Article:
Calamitous GDP figures show UK economy has fallen off a cliff | Business

Calamitous GDP figures show UK economy has fallen off a cliff | Business

It’s been no secret that the UK growth figures for April would be a horror show. With the economy in full lockdown as a result of the Covid-19 pandemic it was inevitable that activity would take a hit of historic proportions.

All that was at issue was whether the news from the Office for National Statistics (ONS) would be bad, really bad, calamitous or so far off the scale that even the most hardcore pessimist had not envisaged it. In the end, it was merely calamitous.

It goes without saying the 20.4% contraction of the economy was the worst on record. The decline was three times as big as the contraction in March and 10 times as big as anything before Covid-19. The economy was 25% smaller in April than in February. Almost two decades of growth has been wiped out in two months.

The ONS has only been publishing monthly data since 1997. But even had there been data going back 100 years, it is hard to believe anything could have matched the first full month of Covid-19 restrictions.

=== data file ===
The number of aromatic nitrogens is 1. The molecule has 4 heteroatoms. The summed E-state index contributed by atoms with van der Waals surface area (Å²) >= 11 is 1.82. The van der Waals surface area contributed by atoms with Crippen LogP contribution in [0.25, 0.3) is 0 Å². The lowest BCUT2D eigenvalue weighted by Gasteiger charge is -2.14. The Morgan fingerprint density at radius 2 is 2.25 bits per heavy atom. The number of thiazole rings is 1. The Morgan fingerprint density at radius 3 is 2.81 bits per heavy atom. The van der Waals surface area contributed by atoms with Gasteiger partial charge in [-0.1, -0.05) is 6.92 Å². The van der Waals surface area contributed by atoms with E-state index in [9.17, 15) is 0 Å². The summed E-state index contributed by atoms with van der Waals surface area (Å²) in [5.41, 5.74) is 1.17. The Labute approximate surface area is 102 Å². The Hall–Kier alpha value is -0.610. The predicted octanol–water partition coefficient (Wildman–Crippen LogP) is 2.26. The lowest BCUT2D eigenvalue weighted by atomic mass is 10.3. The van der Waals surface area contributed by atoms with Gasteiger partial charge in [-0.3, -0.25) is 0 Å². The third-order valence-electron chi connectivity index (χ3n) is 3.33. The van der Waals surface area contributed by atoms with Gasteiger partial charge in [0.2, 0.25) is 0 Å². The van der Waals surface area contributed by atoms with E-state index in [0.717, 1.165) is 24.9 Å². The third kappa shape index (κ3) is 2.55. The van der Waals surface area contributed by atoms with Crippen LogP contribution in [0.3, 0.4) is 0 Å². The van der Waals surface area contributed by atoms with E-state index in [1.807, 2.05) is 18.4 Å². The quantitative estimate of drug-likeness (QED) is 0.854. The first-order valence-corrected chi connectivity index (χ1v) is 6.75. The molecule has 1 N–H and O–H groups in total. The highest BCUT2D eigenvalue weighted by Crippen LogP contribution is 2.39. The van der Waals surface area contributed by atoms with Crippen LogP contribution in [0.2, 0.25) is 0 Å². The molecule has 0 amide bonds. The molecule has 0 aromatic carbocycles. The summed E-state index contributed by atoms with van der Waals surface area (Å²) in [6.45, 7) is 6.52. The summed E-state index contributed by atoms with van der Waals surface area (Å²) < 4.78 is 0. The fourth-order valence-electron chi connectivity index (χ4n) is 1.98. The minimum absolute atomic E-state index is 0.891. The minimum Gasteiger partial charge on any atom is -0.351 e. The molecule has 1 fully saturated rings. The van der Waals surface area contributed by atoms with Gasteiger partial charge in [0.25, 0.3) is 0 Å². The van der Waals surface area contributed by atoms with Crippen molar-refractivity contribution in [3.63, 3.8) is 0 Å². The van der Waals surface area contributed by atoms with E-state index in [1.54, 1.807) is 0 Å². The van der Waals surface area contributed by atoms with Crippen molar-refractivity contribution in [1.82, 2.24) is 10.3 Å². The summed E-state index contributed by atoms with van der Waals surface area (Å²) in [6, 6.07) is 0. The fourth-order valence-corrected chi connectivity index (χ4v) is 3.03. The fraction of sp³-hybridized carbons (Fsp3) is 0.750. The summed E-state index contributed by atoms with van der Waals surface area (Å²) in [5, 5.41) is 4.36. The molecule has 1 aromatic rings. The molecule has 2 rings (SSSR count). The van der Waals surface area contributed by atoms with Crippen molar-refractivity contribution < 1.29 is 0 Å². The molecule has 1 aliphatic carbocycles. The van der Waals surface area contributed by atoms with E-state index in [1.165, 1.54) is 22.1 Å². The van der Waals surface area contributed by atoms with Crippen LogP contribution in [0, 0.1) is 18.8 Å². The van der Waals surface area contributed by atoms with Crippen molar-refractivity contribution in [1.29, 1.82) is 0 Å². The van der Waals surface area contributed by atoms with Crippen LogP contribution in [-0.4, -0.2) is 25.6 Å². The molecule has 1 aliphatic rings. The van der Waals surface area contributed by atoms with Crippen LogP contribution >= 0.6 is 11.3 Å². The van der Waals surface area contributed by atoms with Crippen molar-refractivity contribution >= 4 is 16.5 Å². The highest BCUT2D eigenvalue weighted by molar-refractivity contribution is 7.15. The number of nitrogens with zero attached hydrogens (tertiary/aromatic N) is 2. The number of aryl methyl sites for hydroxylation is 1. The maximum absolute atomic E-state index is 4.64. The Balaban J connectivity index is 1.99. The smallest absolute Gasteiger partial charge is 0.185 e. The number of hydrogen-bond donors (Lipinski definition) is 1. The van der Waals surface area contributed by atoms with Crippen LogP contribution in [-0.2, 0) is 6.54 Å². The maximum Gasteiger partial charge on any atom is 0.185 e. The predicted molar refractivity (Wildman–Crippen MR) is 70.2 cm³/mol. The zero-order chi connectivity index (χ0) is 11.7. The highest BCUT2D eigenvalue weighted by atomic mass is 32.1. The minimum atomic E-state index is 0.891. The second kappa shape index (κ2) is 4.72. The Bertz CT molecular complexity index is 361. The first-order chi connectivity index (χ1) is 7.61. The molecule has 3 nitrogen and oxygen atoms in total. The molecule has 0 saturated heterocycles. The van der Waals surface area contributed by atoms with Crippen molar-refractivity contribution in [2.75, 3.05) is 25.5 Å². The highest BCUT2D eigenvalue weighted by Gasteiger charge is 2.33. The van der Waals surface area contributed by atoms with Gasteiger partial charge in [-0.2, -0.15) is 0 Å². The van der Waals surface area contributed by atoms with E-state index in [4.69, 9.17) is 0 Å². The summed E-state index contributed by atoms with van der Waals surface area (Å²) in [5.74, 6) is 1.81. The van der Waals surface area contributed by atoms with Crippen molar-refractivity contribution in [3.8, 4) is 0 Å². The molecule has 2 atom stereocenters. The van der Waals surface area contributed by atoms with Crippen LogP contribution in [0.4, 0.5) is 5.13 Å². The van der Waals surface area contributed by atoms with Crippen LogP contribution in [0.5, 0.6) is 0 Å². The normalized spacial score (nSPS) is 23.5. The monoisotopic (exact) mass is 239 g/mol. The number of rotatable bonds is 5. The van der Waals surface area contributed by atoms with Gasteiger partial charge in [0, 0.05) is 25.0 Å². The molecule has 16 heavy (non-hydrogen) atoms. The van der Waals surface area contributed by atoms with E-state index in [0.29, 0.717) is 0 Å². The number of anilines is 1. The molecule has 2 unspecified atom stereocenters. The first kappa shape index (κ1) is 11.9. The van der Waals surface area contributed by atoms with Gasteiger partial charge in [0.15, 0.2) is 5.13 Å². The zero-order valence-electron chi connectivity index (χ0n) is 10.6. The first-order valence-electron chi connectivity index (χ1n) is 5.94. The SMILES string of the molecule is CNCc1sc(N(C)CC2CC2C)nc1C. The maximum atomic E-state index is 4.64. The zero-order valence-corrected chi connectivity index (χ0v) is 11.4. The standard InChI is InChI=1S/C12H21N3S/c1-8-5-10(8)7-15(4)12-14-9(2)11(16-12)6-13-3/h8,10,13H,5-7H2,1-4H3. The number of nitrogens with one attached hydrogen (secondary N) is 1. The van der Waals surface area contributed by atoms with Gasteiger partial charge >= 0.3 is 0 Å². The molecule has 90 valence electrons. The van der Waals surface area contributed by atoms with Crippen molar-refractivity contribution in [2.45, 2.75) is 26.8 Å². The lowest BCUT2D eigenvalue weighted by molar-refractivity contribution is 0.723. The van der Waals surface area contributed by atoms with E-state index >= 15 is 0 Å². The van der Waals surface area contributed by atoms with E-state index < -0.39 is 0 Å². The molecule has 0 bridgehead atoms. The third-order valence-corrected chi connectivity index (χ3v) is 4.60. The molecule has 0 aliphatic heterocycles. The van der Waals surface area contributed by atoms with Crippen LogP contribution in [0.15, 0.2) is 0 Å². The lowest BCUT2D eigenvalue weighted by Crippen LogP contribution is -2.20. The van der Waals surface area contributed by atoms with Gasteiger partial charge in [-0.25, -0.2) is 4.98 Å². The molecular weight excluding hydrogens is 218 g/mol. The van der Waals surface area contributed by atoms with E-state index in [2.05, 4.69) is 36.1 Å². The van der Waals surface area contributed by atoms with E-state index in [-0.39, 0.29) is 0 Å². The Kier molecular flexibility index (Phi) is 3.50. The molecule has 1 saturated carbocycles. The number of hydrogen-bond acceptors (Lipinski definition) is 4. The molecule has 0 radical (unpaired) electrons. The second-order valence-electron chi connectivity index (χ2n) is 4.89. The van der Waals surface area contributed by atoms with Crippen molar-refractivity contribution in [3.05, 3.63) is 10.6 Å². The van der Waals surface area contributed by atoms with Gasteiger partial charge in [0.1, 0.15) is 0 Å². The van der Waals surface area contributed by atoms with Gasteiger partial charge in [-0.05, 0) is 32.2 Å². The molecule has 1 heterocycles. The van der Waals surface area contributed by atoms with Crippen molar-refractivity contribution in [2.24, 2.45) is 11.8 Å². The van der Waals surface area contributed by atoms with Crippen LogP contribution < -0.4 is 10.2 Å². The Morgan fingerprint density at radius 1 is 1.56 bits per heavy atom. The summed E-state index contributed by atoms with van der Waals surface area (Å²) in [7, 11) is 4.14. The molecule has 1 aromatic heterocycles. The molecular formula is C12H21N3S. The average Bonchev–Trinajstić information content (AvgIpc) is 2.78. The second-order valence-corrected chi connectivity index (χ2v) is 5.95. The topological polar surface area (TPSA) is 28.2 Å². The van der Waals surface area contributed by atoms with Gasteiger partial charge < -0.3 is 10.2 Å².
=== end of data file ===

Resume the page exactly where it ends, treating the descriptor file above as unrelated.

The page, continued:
In April the UK government set out these five tests it said had to be met before they would consider easing coronavirus lockdown restrictions:

  • The NHS has sufficient capacity to provide critical care and specialist treatment right across the UK
  • A sustained and consistent fall in daily deaths from Coronavirus
  • Reliable data to show that the rate of infection is decreasing to manageable levels across the board
  • Operational challenges including testing and personal protective equipment (PPE) are in hand with supply able to meet future demand
  • Confident that any adjustments to the current measures will not risk a second peak of infections that overwhelms the NHS

The scale of the decline in activity should not really have been a surprise because pretty much everything in the private sector outside of food retailing was either closed or running at a fraction of its normal capacity. Planes were grounded, restaurants and hotels were shut. It was impossible to get a haircut. According to the ONS, the biggest contributions to the fall came from pubs, new car sales, education and health.

If there is one crumb of comfort from the figures it is that April will mark the bottom of the trough. The economy started to grow again in May as lockdown restrictions were gradually lifted. But the improvement will be marginal. Britain’s economy has fallen off a cliff. It will be a long climb back.

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